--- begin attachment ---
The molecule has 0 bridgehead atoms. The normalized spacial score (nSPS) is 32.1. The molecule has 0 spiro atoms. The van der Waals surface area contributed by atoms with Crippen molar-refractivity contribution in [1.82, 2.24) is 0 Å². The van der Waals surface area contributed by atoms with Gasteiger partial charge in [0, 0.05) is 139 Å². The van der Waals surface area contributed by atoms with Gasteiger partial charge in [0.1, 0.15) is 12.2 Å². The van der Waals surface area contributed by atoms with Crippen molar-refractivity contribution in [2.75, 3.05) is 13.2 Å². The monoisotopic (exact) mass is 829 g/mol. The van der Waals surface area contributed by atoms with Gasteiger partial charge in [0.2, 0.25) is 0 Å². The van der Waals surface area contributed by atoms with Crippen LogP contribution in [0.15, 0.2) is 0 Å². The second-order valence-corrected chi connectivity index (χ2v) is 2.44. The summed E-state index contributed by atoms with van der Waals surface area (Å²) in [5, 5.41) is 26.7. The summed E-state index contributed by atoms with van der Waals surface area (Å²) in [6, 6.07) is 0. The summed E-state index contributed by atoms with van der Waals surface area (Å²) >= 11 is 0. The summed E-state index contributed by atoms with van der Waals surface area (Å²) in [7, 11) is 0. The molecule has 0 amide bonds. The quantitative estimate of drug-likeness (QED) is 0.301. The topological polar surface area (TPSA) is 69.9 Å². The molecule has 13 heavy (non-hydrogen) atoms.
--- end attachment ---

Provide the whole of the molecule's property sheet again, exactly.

The molecule has 0 bridgehead atoms. The normalized spacial score (nSPS) is 32.1. The molecule has 0 spiro atoms. The van der Waals surface area contributed by atoms with Crippen molar-refractivity contribution in [1.82, 2.24) is 0 Å². The van der Waals surface area contributed by atoms with Gasteiger partial charge in [0, 0.05) is 139 Å². The van der Waals surface area contributed by atoms with Gasteiger partial charge in [0.1, 0.15) is 12.2 Å². The van der Waals surface area contributed by atoms with Crippen molar-refractivity contribution in [2.75, 3.05) is 13.2 Å². The monoisotopic (exact) mass is 829 g/mol. The van der Waals surface area contributed by atoms with Gasteiger partial charge in [0.2, 0.25) is 0 Å². The van der Waals surface area contributed by atoms with Crippen LogP contribution in [0.15, 0.2) is 0 Å². The second-order valence-corrected chi connectivity index (χ2v) is 2.44. The summed E-state index contributed by atoms with van der Waals surface area (Å²) in [5, 5.41) is 26.7. The summed E-state index contributed by atoms with van der Waals surface area (Å²) in [6, 6.07) is 0. The summed E-state index contributed by atoms with van der Waals surface area (Å²) >= 11 is 0. The summed E-state index contributed by atoms with van der Waals surface area (Å²) in [7, 11) is 0. The molecule has 0 amide bonds. The quantitative estimate of drug-likeness (QED) is 0.301. The topological polar surface area (TPSA) is 69.9 Å². The molecule has 13 heavy (non-hydrogen) atoms.